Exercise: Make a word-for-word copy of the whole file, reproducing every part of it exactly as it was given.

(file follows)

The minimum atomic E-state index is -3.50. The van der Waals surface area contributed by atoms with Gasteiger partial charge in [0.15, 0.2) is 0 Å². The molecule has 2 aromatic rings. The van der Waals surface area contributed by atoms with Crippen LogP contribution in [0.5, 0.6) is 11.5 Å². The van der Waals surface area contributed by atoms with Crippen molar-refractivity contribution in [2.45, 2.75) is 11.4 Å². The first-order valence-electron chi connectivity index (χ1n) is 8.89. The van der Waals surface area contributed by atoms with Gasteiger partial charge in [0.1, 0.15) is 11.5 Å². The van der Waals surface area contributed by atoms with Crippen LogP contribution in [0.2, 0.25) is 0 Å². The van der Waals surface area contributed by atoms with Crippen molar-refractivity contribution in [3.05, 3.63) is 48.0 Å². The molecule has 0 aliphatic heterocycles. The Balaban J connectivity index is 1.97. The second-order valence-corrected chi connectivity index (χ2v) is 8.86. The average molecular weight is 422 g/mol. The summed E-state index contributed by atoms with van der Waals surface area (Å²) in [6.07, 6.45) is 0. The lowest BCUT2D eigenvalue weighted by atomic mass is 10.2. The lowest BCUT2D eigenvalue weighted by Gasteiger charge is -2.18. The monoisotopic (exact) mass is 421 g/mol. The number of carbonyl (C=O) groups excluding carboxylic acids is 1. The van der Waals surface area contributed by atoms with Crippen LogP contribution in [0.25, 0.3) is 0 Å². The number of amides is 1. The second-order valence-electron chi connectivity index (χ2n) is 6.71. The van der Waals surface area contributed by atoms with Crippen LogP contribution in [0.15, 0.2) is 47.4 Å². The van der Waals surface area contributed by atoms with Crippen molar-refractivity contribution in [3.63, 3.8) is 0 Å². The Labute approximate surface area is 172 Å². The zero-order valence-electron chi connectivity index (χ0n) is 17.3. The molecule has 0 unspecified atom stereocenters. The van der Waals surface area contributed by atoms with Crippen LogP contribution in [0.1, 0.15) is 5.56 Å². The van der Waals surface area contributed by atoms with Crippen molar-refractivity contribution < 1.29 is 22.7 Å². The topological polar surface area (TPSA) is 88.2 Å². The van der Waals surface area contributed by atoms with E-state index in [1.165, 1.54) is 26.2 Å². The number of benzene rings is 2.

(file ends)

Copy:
The minimum atomic E-state index is -3.50. The van der Waals surface area contributed by atoms with Gasteiger partial charge in [0.15, 0.2) is 0 Å². The molecule has 2 aromatic rings. The van der Waals surface area contributed by atoms with Crippen LogP contribution in [0.5, 0.6) is 11.5 Å². The van der Waals surface area contributed by atoms with Crippen molar-refractivity contribution in [2.45, 2.75) is 11.4 Å². The first-order valence-electron chi connectivity index (χ1n) is 8.89. The van der Waals surface area contributed by atoms with Gasteiger partial charge in [0.1, 0.15) is 11.5 Å². The van der Waals surface area contributed by atoms with Crippen LogP contribution in [0.2, 0.25) is 0 Å². The van der Waals surface area contributed by atoms with Crippen molar-refractivity contribution in [3.05, 3.63) is 48.0 Å². The molecule has 0 aliphatic heterocycles. The Balaban J connectivity index is 1.97. The second-order valence-corrected chi connectivity index (χ2v) is 8.86. The average molecular weight is 422 g/mol. The summed E-state index contributed by atoms with van der Waals surface area (Å²) in [6.07, 6.45) is 0. The lowest BCUT2D eigenvalue weighted by atomic mass is 10.2. The lowest BCUT2D eigenvalue weighted by Gasteiger charge is -2.18. The monoisotopic (exact) mass is 421 g/mol. The number of carbonyl (C=O) groups excluding carboxylic acids is 1. The van der Waals surface area contributed by atoms with Crippen LogP contribution in [0.25, 0.3) is 0 Å². The number of amides is 1. The second-order valence-electron chi connectivity index (χ2n) is 6.71. The van der Waals surface area contributed by atoms with Crippen LogP contribution in [0.15, 0.2) is 47.4 Å². The van der Waals surface area contributed by atoms with Crippen molar-refractivity contribution in [3.63, 3.8) is 0 Å². The Labute approximate surface area is 172 Å². The zero-order valence-electron chi connectivity index (χ0n) is 17.3. The molecule has 0 unspecified atom stereocenters. The van der Waals surface area contributed by atoms with Crippen LogP contribution in [0.1, 0.15) is 5.56 Å². The van der Waals surface area contributed by atoms with Crippen molar-refractivity contribution < 1.29 is 22.7 Å². The topological polar surface area (TPSA) is 88.2 Å². The van der Waals surface area contributed by atoms with E-state index in [1.165, 1.54) is 26.2 Å². The number of benzene rings is 2.